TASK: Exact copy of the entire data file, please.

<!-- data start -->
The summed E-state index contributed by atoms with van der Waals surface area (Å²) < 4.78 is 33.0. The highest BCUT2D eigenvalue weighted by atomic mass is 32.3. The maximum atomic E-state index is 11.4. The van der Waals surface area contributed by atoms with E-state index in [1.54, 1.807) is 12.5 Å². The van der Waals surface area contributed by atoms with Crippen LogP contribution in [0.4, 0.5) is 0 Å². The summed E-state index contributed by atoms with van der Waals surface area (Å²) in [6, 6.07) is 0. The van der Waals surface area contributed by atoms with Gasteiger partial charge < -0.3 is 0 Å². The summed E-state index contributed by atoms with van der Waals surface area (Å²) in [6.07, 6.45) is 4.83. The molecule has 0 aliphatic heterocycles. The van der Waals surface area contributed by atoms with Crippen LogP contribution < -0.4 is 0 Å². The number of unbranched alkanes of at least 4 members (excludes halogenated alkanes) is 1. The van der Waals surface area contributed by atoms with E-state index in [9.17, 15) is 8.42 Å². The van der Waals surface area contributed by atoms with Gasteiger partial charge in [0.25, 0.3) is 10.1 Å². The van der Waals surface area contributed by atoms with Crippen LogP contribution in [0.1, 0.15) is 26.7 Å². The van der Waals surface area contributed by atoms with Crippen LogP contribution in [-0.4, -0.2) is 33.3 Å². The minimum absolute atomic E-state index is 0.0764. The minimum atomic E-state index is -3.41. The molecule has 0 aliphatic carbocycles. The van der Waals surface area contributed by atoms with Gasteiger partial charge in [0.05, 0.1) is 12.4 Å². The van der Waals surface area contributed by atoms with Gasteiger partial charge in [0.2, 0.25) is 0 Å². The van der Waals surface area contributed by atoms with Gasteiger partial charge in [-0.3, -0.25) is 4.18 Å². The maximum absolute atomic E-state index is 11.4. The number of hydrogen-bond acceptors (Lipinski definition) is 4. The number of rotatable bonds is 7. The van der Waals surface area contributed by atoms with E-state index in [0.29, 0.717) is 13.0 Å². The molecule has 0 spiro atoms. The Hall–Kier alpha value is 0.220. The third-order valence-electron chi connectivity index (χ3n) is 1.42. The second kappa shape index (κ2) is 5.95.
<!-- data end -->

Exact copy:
The summed E-state index contributed by atoms with van der Waals surface area (Å²) < 4.78 is 33.0. The highest BCUT2D eigenvalue weighted by atomic mass is 32.3. The maximum atomic E-state index is 11.4. The van der Waals surface area contributed by atoms with E-state index in [1.54, 1.807) is 12.5 Å². The van der Waals surface area contributed by atoms with Crippen LogP contribution in [0.4, 0.5) is 0 Å². The summed E-state index contributed by atoms with van der Waals surface area (Å²) in [6, 6.07) is 0. The van der Waals surface area contributed by atoms with Gasteiger partial charge < -0.3 is 0 Å². The summed E-state index contributed by atoms with van der Waals surface area (Å²) in [6.07, 6.45) is 4.83. The molecule has 0 aliphatic heterocycles. The van der Waals surface area contributed by atoms with Crippen LogP contribution < -0.4 is 0 Å². The number of unbranched alkanes of at least 4 members (excludes halogenated alkanes) is 1. The van der Waals surface area contributed by atoms with E-state index in [9.17, 15) is 8.42 Å². The van der Waals surface area contributed by atoms with Gasteiger partial charge in [0.25, 0.3) is 10.1 Å². The van der Waals surface area contributed by atoms with Crippen LogP contribution in [0.1, 0.15) is 26.7 Å². The van der Waals surface area contributed by atoms with Crippen LogP contribution in [-0.4, -0.2) is 33.3 Å². The minimum absolute atomic E-state index is 0.0764. The minimum atomic E-state index is -3.41. The molecule has 0 aliphatic carbocycles. The van der Waals surface area contributed by atoms with Gasteiger partial charge in [0.05, 0.1) is 12.4 Å². The van der Waals surface area contributed by atoms with Gasteiger partial charge in [0.2, 0.25) is 0 Å². The van der Waals surface area contributed by atoms with Gasteiger partial charge in [-0.3, -0.25) is 4.18 Å². The maximum absolute atomic E-state index is 11.4. The number of hydrogen-bond acceptors (Lipinski definition) is 4. The number of rotatable bonds is 7. The van der Waals surface area contributed by atoms with E-state index in [0.29, 0.717) is 13.0 Å². The molecule has 0 spiro atoms. The Hall–Kier alpha value is 0.220. The third-order valence-electron chi connectivity index (χ3n) is 1.42. The second kappa shape index (κ2) is 5.95.